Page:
$745 Million to ‘Inactivate’ USS Enterprise

USS Enterprise. Photo by Ricky Thompson
USS Enterprise. Photo by Ricky Thompson

Huntington Ingalls Industries (NYSE:HII) announced this week that the company has been awarded a contract for the inactivation of the nuclear-powered aircraft carrier USS Enterprise (CVN 65)… for $745 million.

The ship was towed from Naval Station Norfolk to HII’s Newport News Shipbuilding (NNS) on June 20, where the work will be carried out. NNS will defuel the ship’s eight reactors and prepare Enterprise for its eventual transit to Puget Sound Naval Shipyard and Intermediate Maintenance Facility. The work is scheduled to complete in August 2016. More than 1,000 employees will support her inactivation.

“Although Newport News Shipbuilding has defueled and refueled many ships, including Enterprise, this is the first inactivation of a nuclear-powered aircraft carrier,” said Chris Miner, NNS’ vice president, in-service aircraft carrier programs. “Our shipbuilders know Enterprise well and have enjoyed working on her over her decades of service. We are extremely proud of her great legacy, so it is with heavy hearts that we will work to retire this one-of-a-kind ship.”

As part of the inactivation, hydraulic systems will be drained and expendable materials, tools, spare parts and furnishings will be removed, according to USS Enterprises website. Additionally, tanks containing oil and other fluids will be drained and cleaned, any hazardous material will be removed, and the ship’s electrical and lighting systems will be de-energized. Concurrent with inactivation, the ship will be defueled using the same proven techniques that have been used to refuel and defuel over 350 Naval nuclear-powered warships, the website says.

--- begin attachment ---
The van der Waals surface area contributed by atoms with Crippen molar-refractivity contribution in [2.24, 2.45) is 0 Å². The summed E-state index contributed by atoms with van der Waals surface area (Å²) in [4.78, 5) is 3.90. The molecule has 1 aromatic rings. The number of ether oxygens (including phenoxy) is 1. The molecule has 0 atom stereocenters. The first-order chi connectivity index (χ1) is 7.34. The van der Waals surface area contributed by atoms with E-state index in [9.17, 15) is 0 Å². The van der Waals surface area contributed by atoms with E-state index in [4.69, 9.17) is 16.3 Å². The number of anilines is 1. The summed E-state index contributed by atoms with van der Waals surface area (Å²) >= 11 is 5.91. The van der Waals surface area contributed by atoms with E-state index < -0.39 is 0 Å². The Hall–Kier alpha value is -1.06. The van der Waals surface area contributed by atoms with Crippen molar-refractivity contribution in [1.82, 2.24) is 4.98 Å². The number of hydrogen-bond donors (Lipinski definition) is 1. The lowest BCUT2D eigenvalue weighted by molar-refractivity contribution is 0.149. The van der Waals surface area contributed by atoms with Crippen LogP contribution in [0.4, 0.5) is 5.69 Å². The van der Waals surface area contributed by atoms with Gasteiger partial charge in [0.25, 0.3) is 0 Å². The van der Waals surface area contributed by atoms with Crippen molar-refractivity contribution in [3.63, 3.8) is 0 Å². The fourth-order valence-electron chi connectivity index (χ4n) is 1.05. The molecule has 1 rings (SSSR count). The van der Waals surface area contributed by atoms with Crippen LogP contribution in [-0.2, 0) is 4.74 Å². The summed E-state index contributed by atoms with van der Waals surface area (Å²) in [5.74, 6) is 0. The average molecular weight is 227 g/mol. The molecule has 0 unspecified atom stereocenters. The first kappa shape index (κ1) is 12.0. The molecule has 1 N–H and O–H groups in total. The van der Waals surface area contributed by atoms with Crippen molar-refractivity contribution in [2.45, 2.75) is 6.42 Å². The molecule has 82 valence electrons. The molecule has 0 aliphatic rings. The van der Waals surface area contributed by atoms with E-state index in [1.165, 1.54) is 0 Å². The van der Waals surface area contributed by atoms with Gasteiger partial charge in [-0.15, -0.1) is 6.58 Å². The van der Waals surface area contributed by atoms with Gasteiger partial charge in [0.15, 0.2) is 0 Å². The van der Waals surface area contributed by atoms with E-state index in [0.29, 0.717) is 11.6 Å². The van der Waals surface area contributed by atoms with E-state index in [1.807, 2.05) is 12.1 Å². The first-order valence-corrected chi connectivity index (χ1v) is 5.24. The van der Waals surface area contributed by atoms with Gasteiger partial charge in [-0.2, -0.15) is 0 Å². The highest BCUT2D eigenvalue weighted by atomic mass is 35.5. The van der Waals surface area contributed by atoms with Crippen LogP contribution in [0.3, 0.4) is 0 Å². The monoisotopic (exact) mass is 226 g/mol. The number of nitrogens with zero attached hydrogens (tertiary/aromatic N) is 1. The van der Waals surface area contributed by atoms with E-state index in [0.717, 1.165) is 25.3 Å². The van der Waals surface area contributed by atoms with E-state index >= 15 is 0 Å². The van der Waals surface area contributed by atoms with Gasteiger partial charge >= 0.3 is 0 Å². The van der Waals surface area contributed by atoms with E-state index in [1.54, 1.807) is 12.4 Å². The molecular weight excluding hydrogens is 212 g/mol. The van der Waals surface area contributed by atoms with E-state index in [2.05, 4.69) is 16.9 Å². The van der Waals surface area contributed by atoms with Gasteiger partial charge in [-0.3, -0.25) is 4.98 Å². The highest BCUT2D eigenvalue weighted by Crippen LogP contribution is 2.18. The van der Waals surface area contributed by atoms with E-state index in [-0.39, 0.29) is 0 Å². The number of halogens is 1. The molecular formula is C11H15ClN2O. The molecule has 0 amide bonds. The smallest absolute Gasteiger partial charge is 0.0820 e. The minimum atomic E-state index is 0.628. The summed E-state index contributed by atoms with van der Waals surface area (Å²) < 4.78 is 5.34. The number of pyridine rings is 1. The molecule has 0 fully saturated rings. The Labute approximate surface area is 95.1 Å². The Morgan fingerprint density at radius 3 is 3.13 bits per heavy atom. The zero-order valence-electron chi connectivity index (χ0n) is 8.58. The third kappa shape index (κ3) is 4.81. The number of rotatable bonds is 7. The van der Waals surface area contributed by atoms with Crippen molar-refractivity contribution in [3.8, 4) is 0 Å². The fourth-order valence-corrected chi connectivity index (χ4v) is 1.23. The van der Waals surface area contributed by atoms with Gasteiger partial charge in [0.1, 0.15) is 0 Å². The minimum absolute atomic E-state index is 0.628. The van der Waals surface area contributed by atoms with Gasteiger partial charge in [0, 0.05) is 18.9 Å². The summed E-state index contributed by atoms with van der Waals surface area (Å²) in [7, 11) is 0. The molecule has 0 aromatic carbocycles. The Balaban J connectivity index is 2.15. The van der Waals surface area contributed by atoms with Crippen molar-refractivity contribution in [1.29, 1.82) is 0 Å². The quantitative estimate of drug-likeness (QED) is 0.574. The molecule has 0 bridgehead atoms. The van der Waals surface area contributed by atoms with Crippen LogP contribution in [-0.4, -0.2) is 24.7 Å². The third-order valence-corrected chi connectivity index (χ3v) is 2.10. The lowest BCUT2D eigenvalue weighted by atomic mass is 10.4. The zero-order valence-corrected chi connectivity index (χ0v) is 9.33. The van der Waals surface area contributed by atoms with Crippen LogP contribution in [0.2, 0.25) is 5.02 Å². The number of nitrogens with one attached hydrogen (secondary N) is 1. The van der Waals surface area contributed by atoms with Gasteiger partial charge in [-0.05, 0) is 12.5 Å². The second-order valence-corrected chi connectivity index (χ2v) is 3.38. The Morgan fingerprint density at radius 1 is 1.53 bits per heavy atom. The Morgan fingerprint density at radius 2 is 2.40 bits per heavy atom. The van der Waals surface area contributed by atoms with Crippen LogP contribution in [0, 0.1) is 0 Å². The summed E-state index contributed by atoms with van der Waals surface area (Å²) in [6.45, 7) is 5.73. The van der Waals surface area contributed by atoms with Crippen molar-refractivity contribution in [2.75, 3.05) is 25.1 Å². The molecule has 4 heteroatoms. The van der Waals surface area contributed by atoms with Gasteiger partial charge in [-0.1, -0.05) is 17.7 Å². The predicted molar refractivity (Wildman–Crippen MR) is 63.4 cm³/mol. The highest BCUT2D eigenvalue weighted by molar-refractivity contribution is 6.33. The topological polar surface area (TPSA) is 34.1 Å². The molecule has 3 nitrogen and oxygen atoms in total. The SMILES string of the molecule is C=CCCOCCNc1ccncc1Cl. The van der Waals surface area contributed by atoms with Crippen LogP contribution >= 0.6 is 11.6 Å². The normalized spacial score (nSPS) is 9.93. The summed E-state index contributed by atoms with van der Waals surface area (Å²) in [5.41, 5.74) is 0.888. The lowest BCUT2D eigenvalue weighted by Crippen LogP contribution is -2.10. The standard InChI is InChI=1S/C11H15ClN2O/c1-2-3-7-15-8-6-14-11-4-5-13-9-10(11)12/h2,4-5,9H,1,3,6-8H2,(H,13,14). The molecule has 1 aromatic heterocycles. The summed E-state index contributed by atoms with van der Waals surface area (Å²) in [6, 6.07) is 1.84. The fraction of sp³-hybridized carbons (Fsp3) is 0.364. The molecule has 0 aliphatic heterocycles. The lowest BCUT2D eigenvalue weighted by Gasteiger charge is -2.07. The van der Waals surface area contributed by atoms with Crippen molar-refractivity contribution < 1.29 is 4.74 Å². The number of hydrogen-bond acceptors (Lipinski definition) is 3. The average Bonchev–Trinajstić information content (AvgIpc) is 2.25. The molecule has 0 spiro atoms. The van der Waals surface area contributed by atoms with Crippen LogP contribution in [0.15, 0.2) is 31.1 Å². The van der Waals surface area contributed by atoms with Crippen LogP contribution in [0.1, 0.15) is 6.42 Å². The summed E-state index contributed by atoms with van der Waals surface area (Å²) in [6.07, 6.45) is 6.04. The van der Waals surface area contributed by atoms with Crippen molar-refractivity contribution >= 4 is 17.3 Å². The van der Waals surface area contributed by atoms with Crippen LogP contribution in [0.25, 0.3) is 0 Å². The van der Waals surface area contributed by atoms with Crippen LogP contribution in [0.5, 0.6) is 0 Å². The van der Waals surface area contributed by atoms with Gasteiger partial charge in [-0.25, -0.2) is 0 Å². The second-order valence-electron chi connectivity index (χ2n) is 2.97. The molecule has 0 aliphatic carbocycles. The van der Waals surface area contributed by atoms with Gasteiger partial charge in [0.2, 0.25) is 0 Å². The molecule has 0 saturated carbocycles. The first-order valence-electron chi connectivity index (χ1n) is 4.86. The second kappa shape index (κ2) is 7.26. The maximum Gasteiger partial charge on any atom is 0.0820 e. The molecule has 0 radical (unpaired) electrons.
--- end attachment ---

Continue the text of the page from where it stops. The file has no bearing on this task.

Built by Newport News shipbuilders and launched in September 1960, Enterprise served a record 51 consecutive years. The ship was the world’s first nuclear-powered aircraft carrier and the only one in her class. Enterprise aided in the Cuban Missile Crisis and operations Enduring Freedom and New Dawn, as well as naval maritime security operations.

Editor’s Note: Original title incorrectly stated USS Freedom. Changed to fix correction.